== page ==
Dick Turpin ash tray designed by Charles J. Noke and Harry Fenton and produced by Royal Doulton of Burslem, England, from 1936 to 1960. Dick Turpin (1705 - 1739) is possibly the most notorious of English highwaymen. This infamous King of the Road began work as a butcher. However, he soon turned to crime with his illegal activities including cattle poaching, smuggling and house breaking. It is as a highwayman though that he is best remembered. With a mysterious mask to obscure his identity and the fear-inspiring cry "Stand and Deliver", Turpin's activities on Hounslow Heath and in Epping Forest soon turned him into a public legend. After accidentally shooting his partner Tom King, Turpin left London and finally settled in Yorkshire under an assumed name. His legendary ride to York on his faithful steed, Black Bess, derives from Harrison Ainsworth's "Rookwood", but belongs, if to anyone, to "Swift John Nevison", who is said to have robbed a sailor at 4 am in Gadshill and established an alibi by reaching York at 7:45 pm. Dick Turpin was finally arrested for horse thieving, identified and hanged in April of 1739. The number 8135 is impressed in the base of the ash tray.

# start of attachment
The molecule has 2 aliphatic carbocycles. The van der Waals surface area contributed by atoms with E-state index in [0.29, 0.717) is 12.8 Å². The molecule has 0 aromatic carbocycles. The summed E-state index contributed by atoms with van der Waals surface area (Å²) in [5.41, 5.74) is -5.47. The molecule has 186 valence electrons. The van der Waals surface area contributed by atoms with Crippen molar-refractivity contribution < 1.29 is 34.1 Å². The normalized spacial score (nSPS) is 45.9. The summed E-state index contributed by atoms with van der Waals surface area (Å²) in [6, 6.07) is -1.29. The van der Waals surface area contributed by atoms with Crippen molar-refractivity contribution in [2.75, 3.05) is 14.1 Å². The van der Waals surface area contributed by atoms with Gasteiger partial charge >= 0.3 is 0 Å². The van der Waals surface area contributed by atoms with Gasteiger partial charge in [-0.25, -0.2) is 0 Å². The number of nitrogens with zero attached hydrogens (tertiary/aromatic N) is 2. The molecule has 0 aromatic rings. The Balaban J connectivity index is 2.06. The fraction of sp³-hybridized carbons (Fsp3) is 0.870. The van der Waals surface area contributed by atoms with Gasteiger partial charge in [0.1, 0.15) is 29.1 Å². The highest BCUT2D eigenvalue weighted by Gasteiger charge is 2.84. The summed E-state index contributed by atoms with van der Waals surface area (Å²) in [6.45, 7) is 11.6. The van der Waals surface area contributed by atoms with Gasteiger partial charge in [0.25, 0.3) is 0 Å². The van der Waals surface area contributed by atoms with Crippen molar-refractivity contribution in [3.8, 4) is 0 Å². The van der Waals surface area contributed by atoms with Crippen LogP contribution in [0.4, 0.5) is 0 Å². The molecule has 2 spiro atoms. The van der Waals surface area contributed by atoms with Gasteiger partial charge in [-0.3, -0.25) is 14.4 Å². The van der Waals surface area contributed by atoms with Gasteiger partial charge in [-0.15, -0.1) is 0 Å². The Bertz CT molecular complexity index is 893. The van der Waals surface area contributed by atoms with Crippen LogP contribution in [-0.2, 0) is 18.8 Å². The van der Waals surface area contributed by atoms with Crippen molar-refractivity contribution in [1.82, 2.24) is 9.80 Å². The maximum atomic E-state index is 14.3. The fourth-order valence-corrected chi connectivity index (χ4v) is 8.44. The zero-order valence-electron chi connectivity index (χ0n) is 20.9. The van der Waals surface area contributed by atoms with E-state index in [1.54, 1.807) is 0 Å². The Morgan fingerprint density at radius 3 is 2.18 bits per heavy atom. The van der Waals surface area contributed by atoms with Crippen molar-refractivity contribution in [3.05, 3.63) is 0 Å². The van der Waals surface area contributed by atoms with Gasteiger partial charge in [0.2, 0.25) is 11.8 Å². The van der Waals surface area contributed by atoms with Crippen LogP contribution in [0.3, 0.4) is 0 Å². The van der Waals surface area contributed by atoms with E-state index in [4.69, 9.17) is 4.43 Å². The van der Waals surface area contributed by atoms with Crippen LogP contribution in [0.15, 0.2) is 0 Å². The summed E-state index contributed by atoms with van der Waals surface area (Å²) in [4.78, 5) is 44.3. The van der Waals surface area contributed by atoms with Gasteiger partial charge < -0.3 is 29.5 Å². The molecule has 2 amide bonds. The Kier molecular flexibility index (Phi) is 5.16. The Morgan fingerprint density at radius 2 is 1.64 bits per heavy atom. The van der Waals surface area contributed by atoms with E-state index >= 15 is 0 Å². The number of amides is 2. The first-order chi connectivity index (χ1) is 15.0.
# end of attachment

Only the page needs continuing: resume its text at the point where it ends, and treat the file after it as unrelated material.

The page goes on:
1936 - 1960